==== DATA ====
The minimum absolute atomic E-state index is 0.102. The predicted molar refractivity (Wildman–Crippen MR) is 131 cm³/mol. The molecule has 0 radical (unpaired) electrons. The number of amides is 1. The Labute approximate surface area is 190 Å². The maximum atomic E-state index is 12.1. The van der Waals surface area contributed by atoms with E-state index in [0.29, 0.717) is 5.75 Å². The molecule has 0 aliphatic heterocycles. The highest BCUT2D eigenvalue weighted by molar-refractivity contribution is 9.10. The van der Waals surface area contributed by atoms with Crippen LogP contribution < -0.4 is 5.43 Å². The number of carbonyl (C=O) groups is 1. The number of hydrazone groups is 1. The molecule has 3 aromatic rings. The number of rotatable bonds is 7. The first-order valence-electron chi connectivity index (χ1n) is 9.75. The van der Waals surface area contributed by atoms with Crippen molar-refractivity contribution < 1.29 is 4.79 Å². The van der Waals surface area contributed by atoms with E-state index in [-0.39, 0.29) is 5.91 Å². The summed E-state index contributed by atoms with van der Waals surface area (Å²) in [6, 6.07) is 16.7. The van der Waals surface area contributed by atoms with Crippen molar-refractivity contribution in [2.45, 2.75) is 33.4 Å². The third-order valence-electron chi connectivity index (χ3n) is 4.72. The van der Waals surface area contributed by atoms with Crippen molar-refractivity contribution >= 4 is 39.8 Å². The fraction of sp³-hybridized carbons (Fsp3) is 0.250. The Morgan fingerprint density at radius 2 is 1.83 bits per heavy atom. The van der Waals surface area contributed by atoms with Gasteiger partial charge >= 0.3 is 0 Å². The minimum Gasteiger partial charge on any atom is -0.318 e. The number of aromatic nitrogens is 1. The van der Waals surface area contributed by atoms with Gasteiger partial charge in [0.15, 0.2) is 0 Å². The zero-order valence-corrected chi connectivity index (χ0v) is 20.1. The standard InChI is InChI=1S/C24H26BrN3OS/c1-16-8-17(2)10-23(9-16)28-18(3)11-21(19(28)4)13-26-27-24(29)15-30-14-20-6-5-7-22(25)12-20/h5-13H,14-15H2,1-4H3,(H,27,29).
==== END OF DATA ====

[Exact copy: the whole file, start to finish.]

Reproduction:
The minimum absolute atomic E-state index is 0.102. The predicted molar refractivity (Wildman–Crippen MR) is 131 cm³/mol. The molecule has 0 radical (unpaired) electrons. The number of amides is 1. The Labute approximate surface area is 190 Å². The maximum atomic E-state index is 12.1. The van der Waals surface area contributed by atoms with E-state index in [0.29, 0.717) is 5.75 Å². The molecule has 0 aliphatic heterocycles. The highest BCUT2D eigenvalue weighted by molar-refractivity contribution is 9.10. The van der Waals surface area contributed by atoms with Crippen LogP contribution < -0.4 is 5.43 Å². The number of carbonyl (C=O) groups is 1. The number of hydrazone groups is 1. The molecule has 3 aromatic rings. The number of rotatable bonds is 7. The first-order valence-electron chi connectivity index (χ1n) is 9.75. The van der Waals surface area contributed by atoms with Crippen molar-refractivity contribution < 1.29 is 4.79 Å². The van der Waals surface area contributed by atoms with E-state index in [-0.39, 0.29) is 5.91 Å². The summed E-state index contributed by atoms with van der Waals surface area (Å²) in [6, 6.07) is 16.7. The van der Waals surface area contributed by atoms with Crippen molar-refractivity contribution in [2.45, 2.75) is 33.4 Å². The third-order valence-electron chi connectivity index (χ3n) is 4.72. The van der Waals surface area contributed by atoms with Crippen molar-refractivity contribution >= 4 is 39.8 Å². The fraction of sp³-hybridized carbons (Fsp3) is 0.250. The Morgan fingerprint density at radius 2 is 1.83 bits per heavy atom. The van der Waals surface area contributed by atoms with Gasteiger partial charge >= 0.3 is 0 Å². The minimum Gasteiger partial charge on any atom is -0.318 e. The number of aromatic nitrogens is 1. The van der Waals surface area contributed by atoms with Gasteiger partial charge in [0.15, 0.2) is 0 Å². The zero-order valence-corrected chi connectivity index (χ0v) is 20.1. The standard InChI is InChI=1S/C24H26BrN3OS/c1-16-8-17(2)10-23(9-16)28-18(3)11-21(19(28)4)13-26-27-24(29)15-30-14-20-6-5-7-22(25)12-20/h5-13H,14-15H2,1-4H3,(H,27,29).